The Coral – Distance InbetweenCultureMusicAlbum reviews
Having casually strolled into British musical culture with deeply catchy early work (Dreaming of You, for example, is instantly recognisable), Wirral boys The Coral subsequently receded from the limelight, seemingly unable to follow up their early accolades with sustained success. Aside from the release of a “lost” album in 2014, it seemed that The Coral’s indefinite hiatus was going to remain just that. Thankfully, Jack Skelly and company are back with Distance Inbetween, a moody and almost thoroughly excellent album that draws heavily on psychedelia and 70s heyday rock for inspiration.
From the outset, The Coral play to this psych-rock heritage. Through the first droning, reverb-heavy riffs of album openers Connector and Chasing the Tail of a Dream the group set a darkly psychedelic tone, with brooding basslines and rolling drums providing a canvas for vocal flair and unashamedly pandering guitar solos from frontman Skelly and fellow guitarist Lee Southall. This heavy atmosphere runs throughout the album, but doesn’t properly find a voice until standout track Million Eyes, where the moody riffs and hooks really start to find their groove, landing with real weight in the form of a guitar solo that wouldn’t be out of place on an early Pink Floyd album.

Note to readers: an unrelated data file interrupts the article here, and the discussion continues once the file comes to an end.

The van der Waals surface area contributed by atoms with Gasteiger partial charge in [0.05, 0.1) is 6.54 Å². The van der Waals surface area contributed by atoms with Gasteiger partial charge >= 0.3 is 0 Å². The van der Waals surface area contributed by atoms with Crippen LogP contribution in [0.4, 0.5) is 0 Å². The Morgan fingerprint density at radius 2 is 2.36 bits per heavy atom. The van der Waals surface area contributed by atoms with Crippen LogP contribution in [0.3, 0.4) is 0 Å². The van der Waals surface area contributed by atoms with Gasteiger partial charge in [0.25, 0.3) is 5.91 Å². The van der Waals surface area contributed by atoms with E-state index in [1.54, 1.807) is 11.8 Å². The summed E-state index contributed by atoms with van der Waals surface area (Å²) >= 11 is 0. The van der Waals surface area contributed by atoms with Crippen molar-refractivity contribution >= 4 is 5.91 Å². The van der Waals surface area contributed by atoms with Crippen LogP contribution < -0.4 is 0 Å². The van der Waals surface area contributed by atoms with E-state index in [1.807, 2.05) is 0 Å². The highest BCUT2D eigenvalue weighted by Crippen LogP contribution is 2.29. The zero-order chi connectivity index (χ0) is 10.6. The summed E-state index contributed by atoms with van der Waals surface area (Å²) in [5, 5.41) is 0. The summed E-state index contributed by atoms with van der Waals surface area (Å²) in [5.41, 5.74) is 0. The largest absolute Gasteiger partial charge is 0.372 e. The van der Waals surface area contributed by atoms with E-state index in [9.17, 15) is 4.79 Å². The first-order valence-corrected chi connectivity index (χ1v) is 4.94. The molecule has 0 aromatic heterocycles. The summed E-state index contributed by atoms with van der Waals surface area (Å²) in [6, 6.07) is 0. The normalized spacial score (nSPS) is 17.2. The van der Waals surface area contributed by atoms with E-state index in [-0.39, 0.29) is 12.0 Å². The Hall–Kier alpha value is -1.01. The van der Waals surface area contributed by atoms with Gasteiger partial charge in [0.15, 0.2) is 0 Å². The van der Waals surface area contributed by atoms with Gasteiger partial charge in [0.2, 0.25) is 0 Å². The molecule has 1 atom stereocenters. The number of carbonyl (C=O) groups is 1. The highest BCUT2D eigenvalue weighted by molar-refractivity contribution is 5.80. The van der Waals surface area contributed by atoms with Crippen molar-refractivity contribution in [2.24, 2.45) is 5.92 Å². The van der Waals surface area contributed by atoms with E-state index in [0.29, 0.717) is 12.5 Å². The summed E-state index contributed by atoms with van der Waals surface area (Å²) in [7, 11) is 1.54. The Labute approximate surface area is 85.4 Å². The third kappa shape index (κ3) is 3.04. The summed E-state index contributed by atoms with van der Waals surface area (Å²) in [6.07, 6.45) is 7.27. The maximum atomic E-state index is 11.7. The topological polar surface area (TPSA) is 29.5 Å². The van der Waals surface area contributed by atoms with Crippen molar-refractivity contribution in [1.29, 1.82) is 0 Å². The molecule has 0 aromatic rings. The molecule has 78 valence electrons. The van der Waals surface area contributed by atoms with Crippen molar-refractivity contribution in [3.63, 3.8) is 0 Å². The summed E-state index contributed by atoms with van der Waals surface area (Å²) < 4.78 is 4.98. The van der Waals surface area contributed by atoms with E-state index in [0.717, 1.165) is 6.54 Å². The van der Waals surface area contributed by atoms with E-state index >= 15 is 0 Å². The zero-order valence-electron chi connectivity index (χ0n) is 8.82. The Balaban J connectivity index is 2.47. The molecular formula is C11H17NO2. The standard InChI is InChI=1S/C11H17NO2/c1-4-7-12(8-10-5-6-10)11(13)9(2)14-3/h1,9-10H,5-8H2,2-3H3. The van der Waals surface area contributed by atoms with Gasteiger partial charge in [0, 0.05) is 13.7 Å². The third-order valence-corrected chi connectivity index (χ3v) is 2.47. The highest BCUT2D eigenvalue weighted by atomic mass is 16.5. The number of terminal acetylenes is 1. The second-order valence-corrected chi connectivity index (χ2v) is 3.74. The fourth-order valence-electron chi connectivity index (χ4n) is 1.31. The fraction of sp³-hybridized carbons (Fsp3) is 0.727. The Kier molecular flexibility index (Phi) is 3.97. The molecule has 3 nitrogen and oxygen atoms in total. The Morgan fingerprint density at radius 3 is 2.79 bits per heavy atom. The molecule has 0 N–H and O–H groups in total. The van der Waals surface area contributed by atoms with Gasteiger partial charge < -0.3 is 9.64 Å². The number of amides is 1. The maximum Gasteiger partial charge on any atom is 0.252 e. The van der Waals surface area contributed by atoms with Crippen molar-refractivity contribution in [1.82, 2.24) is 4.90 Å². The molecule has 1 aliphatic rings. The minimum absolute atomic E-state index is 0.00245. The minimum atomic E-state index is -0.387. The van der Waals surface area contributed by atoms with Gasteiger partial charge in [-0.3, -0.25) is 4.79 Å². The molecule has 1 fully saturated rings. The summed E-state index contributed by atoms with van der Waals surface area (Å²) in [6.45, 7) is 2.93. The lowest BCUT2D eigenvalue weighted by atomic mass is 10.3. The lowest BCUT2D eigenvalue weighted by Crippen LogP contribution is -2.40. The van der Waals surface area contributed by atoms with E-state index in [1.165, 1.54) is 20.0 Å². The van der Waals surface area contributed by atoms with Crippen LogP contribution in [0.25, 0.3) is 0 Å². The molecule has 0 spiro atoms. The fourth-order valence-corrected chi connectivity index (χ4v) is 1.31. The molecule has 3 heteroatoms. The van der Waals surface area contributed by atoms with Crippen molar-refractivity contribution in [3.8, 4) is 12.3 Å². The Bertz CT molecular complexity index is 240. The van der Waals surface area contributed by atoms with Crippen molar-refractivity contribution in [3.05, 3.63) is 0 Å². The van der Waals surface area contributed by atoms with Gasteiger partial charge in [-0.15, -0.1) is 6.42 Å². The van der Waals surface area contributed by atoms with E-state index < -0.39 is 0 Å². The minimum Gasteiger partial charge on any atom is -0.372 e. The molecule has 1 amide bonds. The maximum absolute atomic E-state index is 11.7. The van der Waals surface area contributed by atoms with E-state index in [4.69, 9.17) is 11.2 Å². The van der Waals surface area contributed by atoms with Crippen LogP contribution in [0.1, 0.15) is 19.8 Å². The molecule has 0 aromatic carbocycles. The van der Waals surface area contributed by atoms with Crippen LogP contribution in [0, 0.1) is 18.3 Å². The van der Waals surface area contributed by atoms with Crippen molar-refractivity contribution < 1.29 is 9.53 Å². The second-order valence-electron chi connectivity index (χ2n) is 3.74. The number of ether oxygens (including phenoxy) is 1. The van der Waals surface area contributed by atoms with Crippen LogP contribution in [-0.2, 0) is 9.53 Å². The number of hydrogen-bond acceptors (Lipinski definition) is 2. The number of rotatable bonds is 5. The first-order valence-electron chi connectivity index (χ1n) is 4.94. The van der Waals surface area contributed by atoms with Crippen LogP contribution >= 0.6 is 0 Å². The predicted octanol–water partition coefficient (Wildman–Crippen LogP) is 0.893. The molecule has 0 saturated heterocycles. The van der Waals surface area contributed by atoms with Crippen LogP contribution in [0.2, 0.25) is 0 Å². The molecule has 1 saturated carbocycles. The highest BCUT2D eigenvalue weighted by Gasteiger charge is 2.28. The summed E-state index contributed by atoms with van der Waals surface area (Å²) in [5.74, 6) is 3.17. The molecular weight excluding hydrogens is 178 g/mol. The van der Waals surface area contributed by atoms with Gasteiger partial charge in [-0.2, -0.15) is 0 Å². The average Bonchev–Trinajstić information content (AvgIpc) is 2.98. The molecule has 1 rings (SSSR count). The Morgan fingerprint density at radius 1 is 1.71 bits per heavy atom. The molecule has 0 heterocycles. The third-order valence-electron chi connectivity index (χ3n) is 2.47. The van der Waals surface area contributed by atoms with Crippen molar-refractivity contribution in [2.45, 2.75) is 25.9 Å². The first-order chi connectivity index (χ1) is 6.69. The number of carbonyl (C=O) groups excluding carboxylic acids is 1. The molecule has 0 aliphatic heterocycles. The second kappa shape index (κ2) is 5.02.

Once it hits its stride, however, Distance Inbetween doesn’t let off the pace. Be it through the reversed guitars of album single Miss Fortune, atmospheric drums of Beyond the Sun or relentlessly grinding riffs of Holy Reveleation, The Coral revel in a sound that they’ve struggled to express so expertly since 2003’s Magic & Medicine. Admittedly, some of the tracks contained within Distance Inbetween verge on being a melodramatic imitation of 70s psych-rock, rather than a fond and deft interpretation. It’s a fine line however, and one that tracks like Fear Machine do a (mostly) commendable job of walking.
What emerges, then, from this latest, and hopefully not final, album from The Coral is a decidedly more mature sound. Skelly and his posse have been through their fair share of struggles over the past decade, but if that’s what has been required to deliver Distance Inbetween, it certainly hasn’t been for nothing.
“World’s got her running / but she’s not running scared”, cries Skelly in Miss Fortune. The Coral are running headlong back into the limelight, if this highly skilled return to the public eye is anything to go by.
Distance Inbetween is released on 5th March 2016, for further information or to order the album visit here.
Watch the video for Miss Fortune here: